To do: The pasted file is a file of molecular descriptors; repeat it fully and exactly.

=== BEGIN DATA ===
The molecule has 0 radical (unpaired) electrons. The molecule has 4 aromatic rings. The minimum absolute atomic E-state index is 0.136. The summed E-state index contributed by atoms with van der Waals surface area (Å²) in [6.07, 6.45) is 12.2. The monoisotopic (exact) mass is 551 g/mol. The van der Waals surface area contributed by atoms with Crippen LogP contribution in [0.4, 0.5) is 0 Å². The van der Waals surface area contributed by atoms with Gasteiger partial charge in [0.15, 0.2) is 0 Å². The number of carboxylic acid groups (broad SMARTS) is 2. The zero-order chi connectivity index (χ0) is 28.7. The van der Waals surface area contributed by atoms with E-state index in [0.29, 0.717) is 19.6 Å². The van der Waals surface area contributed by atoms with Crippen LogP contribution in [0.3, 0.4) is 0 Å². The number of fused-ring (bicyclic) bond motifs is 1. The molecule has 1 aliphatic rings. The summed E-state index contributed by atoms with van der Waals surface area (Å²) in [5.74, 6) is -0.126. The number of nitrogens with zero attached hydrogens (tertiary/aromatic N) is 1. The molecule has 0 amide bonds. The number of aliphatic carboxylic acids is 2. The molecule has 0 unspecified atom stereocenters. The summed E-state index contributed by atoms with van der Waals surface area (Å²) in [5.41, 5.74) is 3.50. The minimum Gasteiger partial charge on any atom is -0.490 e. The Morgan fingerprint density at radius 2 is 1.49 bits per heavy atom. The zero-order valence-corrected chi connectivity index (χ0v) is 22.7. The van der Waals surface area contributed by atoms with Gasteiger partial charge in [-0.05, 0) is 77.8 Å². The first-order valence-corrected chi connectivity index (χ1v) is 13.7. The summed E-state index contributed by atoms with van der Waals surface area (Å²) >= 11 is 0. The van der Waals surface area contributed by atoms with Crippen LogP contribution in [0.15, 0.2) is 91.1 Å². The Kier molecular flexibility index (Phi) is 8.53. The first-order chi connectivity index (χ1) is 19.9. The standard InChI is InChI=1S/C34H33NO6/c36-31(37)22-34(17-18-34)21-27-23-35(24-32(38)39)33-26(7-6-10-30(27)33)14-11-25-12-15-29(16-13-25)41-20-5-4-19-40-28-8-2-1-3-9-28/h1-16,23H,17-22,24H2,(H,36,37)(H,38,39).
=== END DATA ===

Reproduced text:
The molecule has 0 radical (unpaired) electrons. The molecule has 4 aromatic rings. The minimum absolute atomic E-state index is 0.136. The summed E-state index contributed by atoms with van der Waals surface area (Å²) in [6.07, 6.45) is 12.2. The monoisotopic (exact) mass is 551 g/mol. The van der Waals surface area contributed by atoms with Crippen LogP contribution in [0.4, 0.5) is 0 Å². The van der Waals surface area contributed by atoms with Gasteiger partial charge in [0.15, 0.2) is 0 Å². The number of carboxylic acid groups (broad SMARTS) is 2. The zero-order chi connectivity index (χ0) is 28.7. The van der Waals surface area contributed by atoms with E-state index in [0.29, 0.717) is 19.6 Å². The van der Waals surface area contributed by atoms with Crippen LogP contribution in [0.3, 0.4) is 0 Å². The number of fused-ring (bicyclic) bond motifs is 1. The molecule has 1 aliphatic rings. The summed E-state index contributed by atoms with van der Waals surface area (Å²) in [5.74, 6) is -0.126. The number of nitrogens with zero attached hydrogens (tertiary/aromatic N) is 1. The molecule has 0 amide bonds. The number of aliphatic carboxylic acids is 2. The molecule has 0 unspecified atom stereocenters. The summed E-state index contributed by atoms with van der Waals surface area (Å²) in [5.41, 5.74) is 3.50. The minimum Gasteiger partial charge on any atom is -0.490 e. The Morgan fingerprint density at radius 2 is 1.49 bits per heavy atom. The zero-order valence-corrected chi connectivity index (χ0v) is 22.7. The van der Waals surface area contributed by atoms with Gasteiger partial charge in [-0.05, 0) is 77.8 Å². The first-order valence-corrected chi connectivity index (χ1v) is 13.7. The summed E-state index contributed by atoms with van der Waals surface area (Å²) >= 11 is 0. The van der Waals surface area contributed by atoms with Crippen LogP contribution in [0.15, 0.2) is 91.1 Å². The Kier molecular flexibility index (Phi) is 8.53. The first-order chi connectivity index (χ1) is 19.9. The standard InChI is InChI=1S/C34H33NO6/c36-31(37)22-34(17-18-34)21-27-23-35(24-32(38)39)33-26(7-6-10-30(27)33)14-11-25-12-15-29(16-13-25)41-20-5-4-19-40-28-8-2-1-3-9-28/h1-16,23H,17-22,24H2,(H,36,37)(H,38,39).